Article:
After months of hearings, Miss Clark was fired by the Fort Worth school board. The vote was unanimous.

The Washington Post published Miss Clark’s tweets. They are hardly offensive. She complains about illegals in the schools, and says “the Mexicans refuse to honor our flag.”

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Miss Clark is firmly within the “policy” part of the Overton Window. If President Trump wanted to, he could “remove the illegals from Fort Worth” by enforcing the law as he promised.

A 1982 Supreme Court decision stated Texas must provide a free public education regardless of immigration status. However, Miss Clark’s opposition to this isn’t extreme. Texas Governor Greg Abbott complained about this requirement just last month.

Was Miss Clark factually wrong about illegals at the school? She formerly taught at Carter-Riverside High School. There’s no way to know the exact number of illegals there. However, the Texas Tribune reports the school is almost 88 percent Hispanic. About 84 percent of students are classified as “at-risk,” 83.4 percent are “economically-disadvantaged,” and more than 20 percent have “limited English proficiency.”

A former teacher at the school, Ken Wheatcroft-Pardue, celebrated Miss Clark’s downfall in a gloating piece called “Adios, Ms. Clark.” Yet he inadvertently supports her claims by recalling of his former charges, “I always assumed most of them came from households where the parents were undocumented.” He defends the neighborhood, saying it had “wonderful neighbors, great taco trucks and pho restaurants” (bold in original). “Almost all my students at Carter were outstanding young men and women,” he says.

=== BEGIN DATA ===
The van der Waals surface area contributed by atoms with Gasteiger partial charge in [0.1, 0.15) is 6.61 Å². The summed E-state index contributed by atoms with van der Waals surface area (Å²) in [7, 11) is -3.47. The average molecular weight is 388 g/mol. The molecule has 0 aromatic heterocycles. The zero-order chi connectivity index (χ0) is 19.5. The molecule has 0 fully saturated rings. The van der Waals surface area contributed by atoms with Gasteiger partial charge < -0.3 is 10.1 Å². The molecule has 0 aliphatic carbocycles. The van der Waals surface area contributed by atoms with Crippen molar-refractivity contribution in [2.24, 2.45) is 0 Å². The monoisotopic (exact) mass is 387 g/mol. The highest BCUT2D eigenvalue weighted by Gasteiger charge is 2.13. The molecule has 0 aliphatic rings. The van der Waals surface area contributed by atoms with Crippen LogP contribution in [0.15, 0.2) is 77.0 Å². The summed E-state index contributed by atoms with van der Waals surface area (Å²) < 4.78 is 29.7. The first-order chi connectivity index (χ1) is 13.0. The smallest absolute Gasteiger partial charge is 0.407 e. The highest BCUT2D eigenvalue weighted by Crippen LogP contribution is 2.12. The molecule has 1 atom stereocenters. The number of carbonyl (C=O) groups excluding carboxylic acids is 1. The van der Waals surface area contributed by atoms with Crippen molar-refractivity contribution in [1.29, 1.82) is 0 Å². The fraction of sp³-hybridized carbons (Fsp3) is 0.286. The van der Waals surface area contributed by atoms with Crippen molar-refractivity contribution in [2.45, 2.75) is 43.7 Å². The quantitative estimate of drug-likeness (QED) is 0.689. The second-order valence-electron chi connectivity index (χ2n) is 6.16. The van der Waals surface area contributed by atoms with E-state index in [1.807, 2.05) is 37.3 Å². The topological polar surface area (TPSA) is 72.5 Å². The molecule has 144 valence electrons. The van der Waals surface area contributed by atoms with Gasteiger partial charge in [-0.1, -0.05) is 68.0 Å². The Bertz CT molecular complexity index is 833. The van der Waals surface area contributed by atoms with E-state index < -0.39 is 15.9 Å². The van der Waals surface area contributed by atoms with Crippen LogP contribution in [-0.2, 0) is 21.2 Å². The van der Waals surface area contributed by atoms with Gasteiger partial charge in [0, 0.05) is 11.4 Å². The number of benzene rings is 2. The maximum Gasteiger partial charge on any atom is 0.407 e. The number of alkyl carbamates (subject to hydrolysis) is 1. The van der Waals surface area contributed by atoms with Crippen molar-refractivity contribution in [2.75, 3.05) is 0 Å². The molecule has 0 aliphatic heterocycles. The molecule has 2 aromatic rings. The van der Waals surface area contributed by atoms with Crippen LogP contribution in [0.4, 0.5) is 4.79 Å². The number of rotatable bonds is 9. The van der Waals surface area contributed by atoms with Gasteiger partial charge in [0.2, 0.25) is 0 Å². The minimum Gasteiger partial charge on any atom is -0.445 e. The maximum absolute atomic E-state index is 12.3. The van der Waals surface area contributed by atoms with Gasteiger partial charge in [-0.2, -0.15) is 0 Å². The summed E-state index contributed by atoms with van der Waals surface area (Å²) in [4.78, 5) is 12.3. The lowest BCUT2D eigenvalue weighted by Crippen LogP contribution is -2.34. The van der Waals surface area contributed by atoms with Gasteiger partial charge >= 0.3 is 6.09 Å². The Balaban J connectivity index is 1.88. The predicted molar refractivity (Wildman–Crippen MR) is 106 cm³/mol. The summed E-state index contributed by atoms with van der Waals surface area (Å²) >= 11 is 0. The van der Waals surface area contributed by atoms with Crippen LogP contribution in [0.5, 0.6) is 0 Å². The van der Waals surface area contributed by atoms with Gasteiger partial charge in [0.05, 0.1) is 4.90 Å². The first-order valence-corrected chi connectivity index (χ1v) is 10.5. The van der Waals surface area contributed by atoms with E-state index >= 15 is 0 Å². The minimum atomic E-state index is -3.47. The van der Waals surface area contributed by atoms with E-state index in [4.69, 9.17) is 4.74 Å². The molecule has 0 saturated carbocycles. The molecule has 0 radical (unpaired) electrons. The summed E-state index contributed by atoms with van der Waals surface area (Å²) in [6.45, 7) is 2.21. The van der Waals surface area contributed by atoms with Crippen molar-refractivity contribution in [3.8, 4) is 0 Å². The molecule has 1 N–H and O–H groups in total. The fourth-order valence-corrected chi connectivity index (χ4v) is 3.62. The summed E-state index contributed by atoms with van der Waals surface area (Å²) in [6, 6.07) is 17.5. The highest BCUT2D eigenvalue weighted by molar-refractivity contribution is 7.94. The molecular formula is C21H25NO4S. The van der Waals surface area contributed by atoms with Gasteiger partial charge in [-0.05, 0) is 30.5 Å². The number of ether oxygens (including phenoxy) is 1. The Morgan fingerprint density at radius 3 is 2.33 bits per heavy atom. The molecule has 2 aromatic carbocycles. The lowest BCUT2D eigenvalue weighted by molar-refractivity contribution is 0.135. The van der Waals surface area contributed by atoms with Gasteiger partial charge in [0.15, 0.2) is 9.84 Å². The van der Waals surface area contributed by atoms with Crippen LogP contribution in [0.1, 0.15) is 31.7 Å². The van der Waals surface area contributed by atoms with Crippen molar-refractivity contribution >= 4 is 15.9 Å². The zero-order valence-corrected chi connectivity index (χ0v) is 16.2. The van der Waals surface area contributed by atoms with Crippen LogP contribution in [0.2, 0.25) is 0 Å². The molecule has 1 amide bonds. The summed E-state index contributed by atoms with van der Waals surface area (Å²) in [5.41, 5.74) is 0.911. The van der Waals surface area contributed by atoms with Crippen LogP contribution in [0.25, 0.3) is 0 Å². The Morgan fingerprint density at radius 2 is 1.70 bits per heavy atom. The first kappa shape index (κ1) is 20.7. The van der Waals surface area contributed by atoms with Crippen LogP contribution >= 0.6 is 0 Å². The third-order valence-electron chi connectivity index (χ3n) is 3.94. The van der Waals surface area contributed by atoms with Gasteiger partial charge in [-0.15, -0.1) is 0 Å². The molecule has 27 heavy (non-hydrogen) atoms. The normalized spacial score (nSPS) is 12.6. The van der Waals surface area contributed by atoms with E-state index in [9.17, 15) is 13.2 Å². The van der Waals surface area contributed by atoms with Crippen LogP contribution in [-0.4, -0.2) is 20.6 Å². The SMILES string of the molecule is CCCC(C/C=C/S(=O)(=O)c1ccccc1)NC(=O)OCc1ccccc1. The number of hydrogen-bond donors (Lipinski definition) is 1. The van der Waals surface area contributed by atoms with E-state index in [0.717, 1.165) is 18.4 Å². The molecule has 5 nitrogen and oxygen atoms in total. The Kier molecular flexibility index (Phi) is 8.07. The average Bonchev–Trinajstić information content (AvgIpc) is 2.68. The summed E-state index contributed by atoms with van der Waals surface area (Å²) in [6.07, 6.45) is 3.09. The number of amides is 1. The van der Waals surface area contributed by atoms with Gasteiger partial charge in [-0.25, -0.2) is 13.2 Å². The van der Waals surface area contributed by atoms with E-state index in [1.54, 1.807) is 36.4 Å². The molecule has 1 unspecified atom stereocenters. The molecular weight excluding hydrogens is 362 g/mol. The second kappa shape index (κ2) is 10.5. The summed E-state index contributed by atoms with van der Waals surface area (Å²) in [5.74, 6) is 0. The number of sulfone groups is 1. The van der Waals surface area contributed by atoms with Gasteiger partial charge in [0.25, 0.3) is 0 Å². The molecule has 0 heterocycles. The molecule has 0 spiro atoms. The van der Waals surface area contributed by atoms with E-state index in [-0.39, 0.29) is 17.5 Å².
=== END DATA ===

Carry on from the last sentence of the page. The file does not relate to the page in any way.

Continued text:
Today’s students aren’t, at least judging by test scores. The average SAT score is 877 (out of 2400), below the Fort Worth ISD school district average, which itself is below the statewide average. Fewer than 20 percent of graduates are “college ready” in reading and math.

Mr. Wheatcroft-Pardue also strengthens Miss Clark’s claim that “the Mexicans refuse to honor our flag.” “As for Ms. Clark’s rant about students not standing for the pledge, I told mine they didn’t have to,” he says. “If they didn’t want to, I totally understood. They’re from a different country, and even if they weren’t, students shouldn’t be forced to perform a rote, meaningless display of faux-patriotism.”

If I said Hispanic students won’t salute our flag because “they’re from a different country,” that would probably be called racist.